A registered manager was in post. A registered manager is a person who has registered with the Care Quality Commission to manage the service. Like registered providers, they are ‘registered persons’. Registered persons have legal responsibility for meeting the requirements in the Health and Social Care Act 2008 and associated Regulations about how the service is run.

During this inspection we identified a breach of the Health and Social Care Act 2008 (Regulated Activities) Regulations 2014. You can see what action we told the provider to take at the back of the full version of the report.

Records relating to people’s care planning and the assessment of risk were not always robust. This was because records failed to fully demonstrate how risks to people had been determined and how their care needed to be delivered. Records relating to people’s care contained wording such as prompting, encouraging and assistance but failed to demonstrate how a person needed to be prompted, encouraged or assisted. Failure to have detailed information about how a person needed to be supported may result in individuals’ not receiving the care and support they required.

Records relating to complaints made about the service required improvement. The details complaints was recorded, however there were no records to demonstrate the process and investigations that had taken plan into the complaints. This meant that there was not clear audit trail in relation the recording of people’s concerns.

People told us that they felt safe at the service. Procedures were in place to protect people from harm. Safeguarding procedures were available at the service. Staff demonstrated a good awareness of how to respond to any safeguarding concerns. People told us that they felt safe at the service.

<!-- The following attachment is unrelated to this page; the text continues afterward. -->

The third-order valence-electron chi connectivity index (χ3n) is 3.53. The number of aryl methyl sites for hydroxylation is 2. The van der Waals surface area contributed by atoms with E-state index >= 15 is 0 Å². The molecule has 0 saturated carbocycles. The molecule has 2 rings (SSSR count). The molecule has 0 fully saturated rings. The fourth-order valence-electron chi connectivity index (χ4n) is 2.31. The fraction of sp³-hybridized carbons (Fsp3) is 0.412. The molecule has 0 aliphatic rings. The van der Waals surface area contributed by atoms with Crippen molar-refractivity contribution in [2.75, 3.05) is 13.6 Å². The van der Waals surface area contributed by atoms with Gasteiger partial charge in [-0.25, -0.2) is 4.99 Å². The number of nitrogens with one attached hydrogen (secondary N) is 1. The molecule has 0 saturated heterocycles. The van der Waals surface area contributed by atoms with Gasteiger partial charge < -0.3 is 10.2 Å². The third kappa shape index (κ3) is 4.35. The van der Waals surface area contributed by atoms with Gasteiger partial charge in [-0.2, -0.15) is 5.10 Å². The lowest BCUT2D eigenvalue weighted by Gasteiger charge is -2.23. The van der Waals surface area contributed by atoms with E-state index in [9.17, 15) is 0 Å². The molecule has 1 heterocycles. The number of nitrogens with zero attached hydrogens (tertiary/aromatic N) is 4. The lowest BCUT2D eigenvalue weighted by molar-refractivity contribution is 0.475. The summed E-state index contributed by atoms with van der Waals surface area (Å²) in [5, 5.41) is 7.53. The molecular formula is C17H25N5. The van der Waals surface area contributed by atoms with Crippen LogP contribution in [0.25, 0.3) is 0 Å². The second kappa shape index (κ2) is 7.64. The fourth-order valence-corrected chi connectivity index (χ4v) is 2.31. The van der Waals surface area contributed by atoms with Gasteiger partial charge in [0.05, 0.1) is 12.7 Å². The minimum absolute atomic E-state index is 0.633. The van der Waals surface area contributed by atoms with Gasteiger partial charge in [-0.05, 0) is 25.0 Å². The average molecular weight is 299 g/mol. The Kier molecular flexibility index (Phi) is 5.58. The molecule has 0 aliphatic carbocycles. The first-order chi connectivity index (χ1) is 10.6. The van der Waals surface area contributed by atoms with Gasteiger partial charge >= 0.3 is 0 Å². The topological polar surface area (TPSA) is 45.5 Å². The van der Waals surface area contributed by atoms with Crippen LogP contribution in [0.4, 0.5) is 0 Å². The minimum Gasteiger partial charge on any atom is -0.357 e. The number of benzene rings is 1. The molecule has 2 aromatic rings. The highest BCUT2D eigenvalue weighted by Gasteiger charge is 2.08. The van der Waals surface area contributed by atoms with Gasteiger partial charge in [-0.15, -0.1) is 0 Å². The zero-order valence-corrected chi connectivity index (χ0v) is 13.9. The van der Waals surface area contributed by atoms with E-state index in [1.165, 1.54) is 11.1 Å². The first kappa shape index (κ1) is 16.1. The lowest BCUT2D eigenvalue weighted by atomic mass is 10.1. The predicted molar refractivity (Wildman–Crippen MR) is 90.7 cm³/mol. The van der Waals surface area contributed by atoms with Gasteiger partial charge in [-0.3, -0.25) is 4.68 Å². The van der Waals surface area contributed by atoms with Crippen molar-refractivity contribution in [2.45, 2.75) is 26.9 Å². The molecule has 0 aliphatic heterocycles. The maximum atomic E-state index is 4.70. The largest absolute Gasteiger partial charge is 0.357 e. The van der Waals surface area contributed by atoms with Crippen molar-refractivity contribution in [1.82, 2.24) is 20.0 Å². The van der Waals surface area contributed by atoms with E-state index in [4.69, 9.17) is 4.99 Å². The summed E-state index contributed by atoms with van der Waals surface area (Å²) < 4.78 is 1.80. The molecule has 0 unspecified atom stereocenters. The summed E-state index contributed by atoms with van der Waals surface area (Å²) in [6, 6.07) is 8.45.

Effective staff recruitment procedures were in place. The process involved carrying out a number of checks to help ensure that only staff suitable to work with vulnerable people were employed.

People told us that staff always asked for their consent prior to carrying out any care and support. People told us that they were always given a choice of what they wanted to do with their time and what they wanted to eat.

People were supported to have maximum choice and control of their lives and staff support them in the least restrictive way possible; however, the policies and systems in the service did not support this practice.

We have made a recommendation that the registered provider ensures at all times up to date information is sought in relation to people’s status under the Mental Capacity Act 2005. This is to ensure that people’s rights are maintained and protected under the Act at all times

People were happy with the choice of food available to them and felt that their nutritional needs and choices were met.

Staff received regular updated training for their role. They felt well support by the senior staff, received regular supervision and attended regular staff meetings to keep them up to date with their role.

People told us that staff were caring and respected their privacy. The environment was relaxed, calm and friendly. Lots of laughter was seen to take place between people and the staff supporting them.

People’s needs relating their cultural and spiritual choices were sought and people were supported to attend local religious services of their choice. This helped ensure that people were able to practice and maintain their faith pat

Inspection carried out on 13 November 2014

During an inspection in response to concerns

We carried out this responsive inspection as the Care Quality Commission (CQC) had received information to suggest there were insufficient staff to undertake the moving and handling of people who used the service in accordance with their care plans.

We considered all the evidence we gathered under the outcome we inspected. We used the information to answer the five questions we always ask;

• Is the service safe?

• Is the service effective?

• Is the service caring?

• Is the service responsive?

• Is the service well led?

Below is a summary of what we found –

Is the service safe?

We enquired about the staffing levels and people who used the service told us there was sufficient staff on duty to meet their needs. The staffing levels described by staff were reflected in staff duty rotas we looked at.